This is a blog post on how to print fabric using Cotinus leaves. It is also known as a smoke tree as the matured plant produces fluffy grey smoke-like clouds that resemble smoke. The long name is called Cotinus coggygria (red beauty). There are a few varieties of Cotinus from what I understand not all produce blue easily. Cotinus is a shrub that produces red or green leaves in the eco printers world it is heaven-sent. As it produces some lovely blue color if done correctly. Besides indigo, there are not many plants that can produce natural blue shade. Hence, that is why most natural printers love these Cotinus leaves.
It is not easy to produce or extract the blue color onto the fabric as compared to some other types of leaves. Cotinus is a slow-growing shrub that is quite easily available to buy and grow in one’s back garden. It is normally grown as a shrub in front gardens. It can grow to quite a big size (2-3 meters tall) as a result the leaves are quite big as well.
How to print fabric using Cotinus leaves
I have recently bought a new plant this year so I am quite new to producing prints from Cotinus. But after lots of experimenting, I did produce some blue with iron mordant. Due to a lack of leaves, my plant is still quite small. I didn’t produce as many blue hue prints as I would like.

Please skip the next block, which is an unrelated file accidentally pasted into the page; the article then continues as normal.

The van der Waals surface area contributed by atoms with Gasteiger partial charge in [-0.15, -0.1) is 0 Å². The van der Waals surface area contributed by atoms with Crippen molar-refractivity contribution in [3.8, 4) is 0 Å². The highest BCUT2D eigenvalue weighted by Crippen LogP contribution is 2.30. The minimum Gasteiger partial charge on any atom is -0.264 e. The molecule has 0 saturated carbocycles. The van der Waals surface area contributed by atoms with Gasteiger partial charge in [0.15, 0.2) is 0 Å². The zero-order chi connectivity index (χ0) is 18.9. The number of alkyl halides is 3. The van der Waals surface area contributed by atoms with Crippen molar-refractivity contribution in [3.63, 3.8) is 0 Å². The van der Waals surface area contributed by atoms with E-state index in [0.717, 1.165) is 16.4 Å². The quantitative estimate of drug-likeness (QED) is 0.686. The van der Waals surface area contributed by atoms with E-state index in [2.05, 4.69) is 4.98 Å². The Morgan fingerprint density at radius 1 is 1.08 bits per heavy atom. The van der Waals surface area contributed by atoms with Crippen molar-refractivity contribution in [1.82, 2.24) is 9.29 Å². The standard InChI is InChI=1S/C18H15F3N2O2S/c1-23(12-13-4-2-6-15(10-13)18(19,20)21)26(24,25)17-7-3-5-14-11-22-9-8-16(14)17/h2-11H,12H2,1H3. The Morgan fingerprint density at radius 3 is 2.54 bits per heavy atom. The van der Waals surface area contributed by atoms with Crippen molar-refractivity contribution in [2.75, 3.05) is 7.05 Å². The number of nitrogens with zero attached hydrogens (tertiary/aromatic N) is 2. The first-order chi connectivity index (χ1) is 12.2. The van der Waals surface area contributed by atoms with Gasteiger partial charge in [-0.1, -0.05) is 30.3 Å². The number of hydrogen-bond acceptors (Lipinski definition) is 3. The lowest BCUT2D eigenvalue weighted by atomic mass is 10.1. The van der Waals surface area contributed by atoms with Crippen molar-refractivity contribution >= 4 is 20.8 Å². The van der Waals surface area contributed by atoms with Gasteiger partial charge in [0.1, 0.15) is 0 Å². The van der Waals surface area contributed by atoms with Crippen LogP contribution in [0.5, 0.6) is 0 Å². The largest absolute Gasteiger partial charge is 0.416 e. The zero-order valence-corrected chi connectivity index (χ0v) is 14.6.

The color extracted from Cotinus leaves when printed on fabric can range from greys, and browns to blues. The type of fabric used protein or cellulose can affect the outcome of the print. Using different mordants I manage to extract the prints and colors out of Cotinus leaves. Here is a link about the use of mordants.
Using tannin and iron will help. On its own, it doesn’t happen easily or at all. Using fresh leaves will help to yield strong prints but it is possible to reuse printed leaves. Most of the time I found that I get blurred prints after reusing printed leaves. It is possible to store the leaves in the fridge to keep them for their freshness.
Update 2022, Over time I found more Cotinus trees I found that the leaves produce different colors. I think the color printed quite depends on the amount of heat applied when printing. I even got great results printed on scoured cotton.
Thank you for reading dropping by. Here are more blog posts on fabric printing with Logwood and Madder.